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Asean Affairs    8 August  2011

Cambodia civil progress remains slow

By  David Swartzemtruber

AseanAffairs     8  August 2011

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With most of the world engaged in the ongoing debt crisis, we take a look at Cambodia and its continuing side toward an increasingly repressive governance style under Premier Hun Sen.

Most of the stories we have published about Cambodia suggest that the country is economically improving along with the regional pickup of its Asean neighbors, Vietnam, Laos and Thailand.

However, on the political side things remain stagnant with little progress toward the democratic ideals espoused in the Asean charter. Here are several current examples.

Five men who distributed leaflets critical of Prime Minister Hun Sen between the years 2008 and 2011 were sentenced to jail time yesterday by the Phnom Penh Municipal Court. The leaflets accused the prime minister of selling Cambodian land to foreign countries, calling him a “traitor” and a “puppet of Vietnam”, municipal court judge Sem Sak Kola said.

On a broader scale, the Cambodian government is drafting and preparing to put in place a law governing NGOs. The Cambodian Center for Human Rights (CCHR), International Center for Not-for-Profit Law and other groups all expressed grave concerns about the third draft of the law and inadequate public consultation yesterday.

A policy paper released by CCHR said Cambodia was “fast approaching the point of no return” for the adoption of a law that had been formulated with almost no public input and was filled with misleading language.

In a developing country such as Cambodia, NGOs frequently play a critical role in addressing social problems and championing the causes of citizens, who are often too intimidated to speak up.

Although Cambodia is described as a multi-party democracy under a constitutional monarchy, the issues of the common person are often not championed. The most recent example was the displacement of lakeside villagers by a residential development backed by a local politician.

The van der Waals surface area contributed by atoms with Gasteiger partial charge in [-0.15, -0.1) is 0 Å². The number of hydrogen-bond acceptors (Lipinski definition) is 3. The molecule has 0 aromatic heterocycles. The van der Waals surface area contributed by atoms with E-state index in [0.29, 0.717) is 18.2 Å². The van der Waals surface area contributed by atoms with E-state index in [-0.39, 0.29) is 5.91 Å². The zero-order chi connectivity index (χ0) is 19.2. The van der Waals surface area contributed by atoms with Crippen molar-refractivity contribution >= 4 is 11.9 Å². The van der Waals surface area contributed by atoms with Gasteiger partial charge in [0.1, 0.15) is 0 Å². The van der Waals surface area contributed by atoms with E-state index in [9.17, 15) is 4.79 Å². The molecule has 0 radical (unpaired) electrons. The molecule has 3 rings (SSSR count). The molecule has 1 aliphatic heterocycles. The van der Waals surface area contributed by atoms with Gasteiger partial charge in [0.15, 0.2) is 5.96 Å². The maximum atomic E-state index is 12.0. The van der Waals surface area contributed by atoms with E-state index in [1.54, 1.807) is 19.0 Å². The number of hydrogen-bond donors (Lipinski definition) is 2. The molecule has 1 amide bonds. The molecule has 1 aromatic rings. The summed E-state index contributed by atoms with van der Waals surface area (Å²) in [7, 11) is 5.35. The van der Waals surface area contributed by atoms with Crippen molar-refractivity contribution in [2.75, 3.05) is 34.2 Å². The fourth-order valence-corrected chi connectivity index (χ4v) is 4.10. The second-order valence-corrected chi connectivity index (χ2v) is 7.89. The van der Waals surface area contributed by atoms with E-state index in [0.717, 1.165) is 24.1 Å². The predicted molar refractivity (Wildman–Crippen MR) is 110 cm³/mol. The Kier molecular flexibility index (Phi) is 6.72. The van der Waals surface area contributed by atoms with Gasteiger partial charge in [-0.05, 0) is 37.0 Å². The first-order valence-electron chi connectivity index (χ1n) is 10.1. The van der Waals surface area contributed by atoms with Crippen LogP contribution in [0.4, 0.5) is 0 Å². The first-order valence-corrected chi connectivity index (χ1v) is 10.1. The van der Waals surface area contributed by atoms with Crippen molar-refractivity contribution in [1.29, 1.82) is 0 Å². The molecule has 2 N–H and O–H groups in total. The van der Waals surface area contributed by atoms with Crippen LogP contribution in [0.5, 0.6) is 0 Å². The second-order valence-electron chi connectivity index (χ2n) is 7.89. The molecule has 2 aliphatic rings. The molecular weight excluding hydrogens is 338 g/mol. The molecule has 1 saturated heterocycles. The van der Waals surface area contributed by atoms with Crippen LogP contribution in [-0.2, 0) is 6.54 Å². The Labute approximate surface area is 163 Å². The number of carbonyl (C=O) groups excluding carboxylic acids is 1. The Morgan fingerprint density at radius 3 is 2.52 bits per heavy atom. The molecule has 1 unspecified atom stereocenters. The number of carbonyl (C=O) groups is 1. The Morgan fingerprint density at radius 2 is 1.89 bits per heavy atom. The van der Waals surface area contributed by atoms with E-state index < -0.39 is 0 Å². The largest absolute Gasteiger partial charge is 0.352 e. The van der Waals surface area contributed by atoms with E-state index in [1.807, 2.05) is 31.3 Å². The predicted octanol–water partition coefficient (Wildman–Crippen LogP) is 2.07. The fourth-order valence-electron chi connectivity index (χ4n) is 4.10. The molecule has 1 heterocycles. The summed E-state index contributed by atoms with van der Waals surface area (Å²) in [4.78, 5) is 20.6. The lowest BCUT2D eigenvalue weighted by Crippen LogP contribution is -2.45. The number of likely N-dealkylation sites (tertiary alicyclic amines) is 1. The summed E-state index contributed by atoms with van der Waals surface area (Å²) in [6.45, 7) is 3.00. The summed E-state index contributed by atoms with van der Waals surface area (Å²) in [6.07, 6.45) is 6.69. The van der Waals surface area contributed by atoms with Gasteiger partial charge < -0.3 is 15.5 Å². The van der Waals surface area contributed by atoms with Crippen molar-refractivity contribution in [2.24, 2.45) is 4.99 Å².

The fees for their homes were well below market value and when they held public protests they were attacked.

Given that Cambodia is still trying to resolve the Khmer Rouge “killing fields” period that killed 1.7 people between the years of 1975-1979, so the development of a more participatory democracy may be understood.

The development of a more participatory government often goes hand in a hand in the developing Asean countries. Thailand is far more prosperous and advanced than Cambodia but recently held its first general election in about five years following a 2006 coup by the military deposed Thaksin Shinawatra, who was viewed by many as increasing dictatorial as well as corrupt.

Every year Cambodia seems to improve economically and expect political change along the way.

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This year in Thailand-what next?

AseanAffairs   04 January 2011
By David Swartzentruber      

It is commonplace in journalism to write two types of articles at the transition point between the year that has passed and the New Year. As this writer qualifies as an “old hand” in observing Thailand with a track record dating back 14 years, it is time take a shot at what may unfold in Thailand in 2011.

The first issue that can’t be answered is the health of Thailand’s beloved King Bhumibol, who is now 83 years old. He is the world's longest reigning monarch, but elaborate birthday celebrations in December failed to mask concern over his health. More


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